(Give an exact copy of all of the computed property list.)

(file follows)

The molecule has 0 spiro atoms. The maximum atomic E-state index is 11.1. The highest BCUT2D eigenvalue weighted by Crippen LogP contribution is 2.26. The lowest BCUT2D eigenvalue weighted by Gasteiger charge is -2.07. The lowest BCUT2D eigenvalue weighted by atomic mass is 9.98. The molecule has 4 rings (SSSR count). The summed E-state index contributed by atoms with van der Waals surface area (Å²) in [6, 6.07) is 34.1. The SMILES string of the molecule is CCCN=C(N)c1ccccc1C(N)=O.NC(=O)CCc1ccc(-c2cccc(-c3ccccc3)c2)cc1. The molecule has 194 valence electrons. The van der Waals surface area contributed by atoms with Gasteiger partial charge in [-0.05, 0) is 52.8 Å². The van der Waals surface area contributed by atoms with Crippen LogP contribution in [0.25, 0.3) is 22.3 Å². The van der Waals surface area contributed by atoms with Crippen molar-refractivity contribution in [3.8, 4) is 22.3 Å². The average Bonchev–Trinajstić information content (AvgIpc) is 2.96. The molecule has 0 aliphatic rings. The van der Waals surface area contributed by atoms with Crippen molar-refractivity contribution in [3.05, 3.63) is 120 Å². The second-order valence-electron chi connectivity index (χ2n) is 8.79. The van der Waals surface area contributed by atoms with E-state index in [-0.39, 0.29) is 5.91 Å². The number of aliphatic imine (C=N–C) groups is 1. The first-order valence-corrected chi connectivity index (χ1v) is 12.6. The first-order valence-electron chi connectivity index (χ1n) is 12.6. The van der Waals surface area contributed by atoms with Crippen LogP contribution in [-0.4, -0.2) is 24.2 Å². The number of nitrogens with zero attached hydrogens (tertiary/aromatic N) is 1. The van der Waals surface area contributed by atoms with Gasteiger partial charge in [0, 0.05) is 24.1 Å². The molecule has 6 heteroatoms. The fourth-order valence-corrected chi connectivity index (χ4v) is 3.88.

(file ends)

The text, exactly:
The molecule has 0 spiro atoms. The maximum atomic E-state index is 11.1. The highest BCUT2D eigenvalue weighted by Crippen LogP contribution is 2.26. The lowest BCUT2D eigenvalue weighted by Gasteiger charge is -2.07. The lowest BCUT2D eigenvalue weighted by atomic mass is 9.98. The molecule has 4 rings (SSSR count). The summed E-state index contributed by atoms with van der Waals surface area (Å²) in [6, 6.07) is 34.1. The SMILES string of the molecule is CCCN=C(N)c1ccccc1C(N)=O.NC(=O)CCc1ccc(-c2cccc(-c3ccccc3)c2)cc1. The molecule has 194 valence electrons. The van der Waals surface area contributed by atoms with Gasteiger partial charge in [-0.05, 0) is 52.8 Å². The van der Waals surface area contributed by atoms with Crippen LogP contribution in [0.25, 0.3) is 22.3 Å². The van der Waals surface area contributed by atoms with Crippen molar-refractivity contribution in [3.8, 4) is 22.3 Å². The average Bonchev–Trinajstić information content (AvgIpc) is 2.96. The molecule has 0 aliphatic rings. The van der Waals surface area contributed by atoms with Crippen molar-refractivity contribution in [3.05, 3.63) is 120 Å². The second-order valence-electron chi connectivity index (χ2n) is 8.79. The van der Waals surface area contributed by atoms with E-state index in [-0.39, 0.29) is 5.91 Å². The number of aliphatic imine (C=N–C) groups is 1. The first-order valence-corrected chi connectivity index (χ1v) is 12.6. The first-order valence-electron chi connectivity index (χ1n) is 12.6. The van der Waals surface area contributed by atoms with Crippen LogP contribution in [-0.4, -0.2) is 24.2 Å². The number of nitrogens with zero attached hydrogens (tertiary/aromatic N) is 1. The van der Waals surface area contributed by atoms with Gasteiger partial charge in [0, 0.05) is 24.1 Å². The molecule has 6 heteroatoms. The fourth-order valence-corrected chi connectivity index (χ4v) is 3.88.